Arsenic—a metalloid element—has a notable history as a toxin and poison. The Greek physician Dioscorides first reported arsenic’s toxic potential in ad 40, particularly the gastrointestinal tract adverse effects associated with its ingestion.1 It is thought that 15 years later, Nero used arsenic to murder his stepbrother, Tiberius Britannicus, whose death facilitated Nero’s ascension as Emperor of Rome. Historically, arsenic has also been used as medical treatment for a variety of conditions, including several dermatologic diseases. With time, the cutaneous sequelae of arsenic exposure were increasingly appreciated, furthering the intrigue of a substance that over millennia has served as both poison and cure.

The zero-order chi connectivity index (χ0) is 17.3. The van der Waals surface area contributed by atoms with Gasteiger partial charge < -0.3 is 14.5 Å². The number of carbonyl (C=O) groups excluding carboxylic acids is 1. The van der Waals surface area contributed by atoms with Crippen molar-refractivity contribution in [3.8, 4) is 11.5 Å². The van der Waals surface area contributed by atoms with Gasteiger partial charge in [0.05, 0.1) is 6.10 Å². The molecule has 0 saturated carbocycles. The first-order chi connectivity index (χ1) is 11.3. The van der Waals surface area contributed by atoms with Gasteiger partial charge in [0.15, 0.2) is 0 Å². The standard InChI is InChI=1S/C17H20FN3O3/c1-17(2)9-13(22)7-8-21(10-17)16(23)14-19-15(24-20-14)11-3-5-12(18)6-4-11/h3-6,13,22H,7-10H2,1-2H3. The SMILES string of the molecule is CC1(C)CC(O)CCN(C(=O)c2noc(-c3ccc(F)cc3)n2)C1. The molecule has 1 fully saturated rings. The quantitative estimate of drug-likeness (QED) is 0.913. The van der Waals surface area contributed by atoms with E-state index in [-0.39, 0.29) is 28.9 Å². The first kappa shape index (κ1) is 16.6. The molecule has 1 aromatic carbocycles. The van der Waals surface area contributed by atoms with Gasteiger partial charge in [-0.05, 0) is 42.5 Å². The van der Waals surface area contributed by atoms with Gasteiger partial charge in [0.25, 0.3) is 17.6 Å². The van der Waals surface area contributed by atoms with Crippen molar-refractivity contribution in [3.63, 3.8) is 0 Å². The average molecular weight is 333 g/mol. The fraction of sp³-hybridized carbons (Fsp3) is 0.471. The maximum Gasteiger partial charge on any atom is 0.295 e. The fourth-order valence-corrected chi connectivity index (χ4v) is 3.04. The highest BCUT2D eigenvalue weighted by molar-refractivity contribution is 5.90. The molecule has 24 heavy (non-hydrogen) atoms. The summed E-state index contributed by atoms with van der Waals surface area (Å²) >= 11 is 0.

Shi CR, Nambudiri VE. Arsenic in Dermatology—From Dermatologic Therapy to Carcinogen. JAMA Dermatol. 2017;153(9):905. doi:10.1001/jamadermatol.2017.2658
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